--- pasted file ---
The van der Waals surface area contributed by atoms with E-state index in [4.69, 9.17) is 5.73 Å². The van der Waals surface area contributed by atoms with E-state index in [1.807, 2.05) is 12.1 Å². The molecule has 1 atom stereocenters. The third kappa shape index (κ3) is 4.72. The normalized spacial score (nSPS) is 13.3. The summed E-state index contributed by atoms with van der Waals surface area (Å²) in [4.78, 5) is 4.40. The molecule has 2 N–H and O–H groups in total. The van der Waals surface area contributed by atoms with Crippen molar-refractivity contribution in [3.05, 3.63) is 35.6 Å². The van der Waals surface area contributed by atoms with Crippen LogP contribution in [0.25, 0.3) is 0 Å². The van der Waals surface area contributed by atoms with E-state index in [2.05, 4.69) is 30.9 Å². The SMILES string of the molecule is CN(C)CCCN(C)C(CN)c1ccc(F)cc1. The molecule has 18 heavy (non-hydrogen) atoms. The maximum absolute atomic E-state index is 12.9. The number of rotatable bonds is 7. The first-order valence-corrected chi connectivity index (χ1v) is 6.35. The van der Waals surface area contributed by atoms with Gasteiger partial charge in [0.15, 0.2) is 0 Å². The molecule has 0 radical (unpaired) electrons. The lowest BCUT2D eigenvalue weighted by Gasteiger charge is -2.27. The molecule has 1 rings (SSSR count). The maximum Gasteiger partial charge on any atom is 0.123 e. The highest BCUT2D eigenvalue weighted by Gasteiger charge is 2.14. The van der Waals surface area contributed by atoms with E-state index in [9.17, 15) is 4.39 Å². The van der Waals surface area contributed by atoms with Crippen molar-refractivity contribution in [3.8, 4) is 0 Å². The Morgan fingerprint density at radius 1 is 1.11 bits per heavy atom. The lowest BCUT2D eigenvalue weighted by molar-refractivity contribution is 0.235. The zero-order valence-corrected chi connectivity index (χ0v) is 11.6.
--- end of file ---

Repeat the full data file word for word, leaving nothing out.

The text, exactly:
The van der Waals surface area contributed by atoms with E-state index in [4.69, 9.17) is 5.73 Å². The van der Waals surface area contributed by atoms with E-state index in [1.807, 2.05) is 12.1 Å². The molecule has 1 atom stereocenters. The third kappa shape index (κ3) is 4.72. The normalized spacial score (nSPS) is 13.3. The summed E-state index contributed by atoms with van der Waals surface area (Å²) in [4.78, 5) is 4.40. The molecule has 2 N–H and O–H groups in total. The van der Waals surface area contributed by atoms with Crippen molar-refractivity contribution in [3.05, 3.63) is 35.6 Å². The van der Waals surface area contributed by atoms with Crippen LogP contribution in [0.25, 0.3) is 0 Å². The van der Waals surface area contributed by atoms with E-state index in [2.05, 4.69) is 30.9 Å². The SMILES string of the molecule is CN(C)CCCN(C)C(CN)c1ccc(F)cc1. The molecule has 18 heavy (non-hydrogen) atoms. The maximum absolute atomic E-state index is 12.9. The number of rotatable bonds is 7. The first-order valence-corrected chi connectivity index (χ1v) is 6.35. The van der Waals surface area contributed by atoms with Gasteiger partial charge in [0.15, 0.2) is 0 Å². The molecule has 0 radical (unpaired) electrons. The lowest BCUT2D eigenvalue weighted by Gasteiger charge is -2.27. The molecule has 1 rings (SSSR count). The maximum Gasteiger partial charge on any atom is 0.123 e. The highest BCUT2D eigenvalue weighted by Gasteiger charge is 2.14. The van der Waals surface area contributed by atoms with E-state index in [9.17, 15) is 4.39 Å². The van der Waals surface area contributed by atoms with Crippen molar-refractivity contribution in [3.8, 4) is 0 Å². The Morgan fingerprint density at radius 1 is 1.11 bits per heavy atom. The lowest BCUT2D eigenvalue weighted by molar-refractivity contribution is 0.235. The zero-order valence-corrected chi connectivity index (χ0v) is 11.6.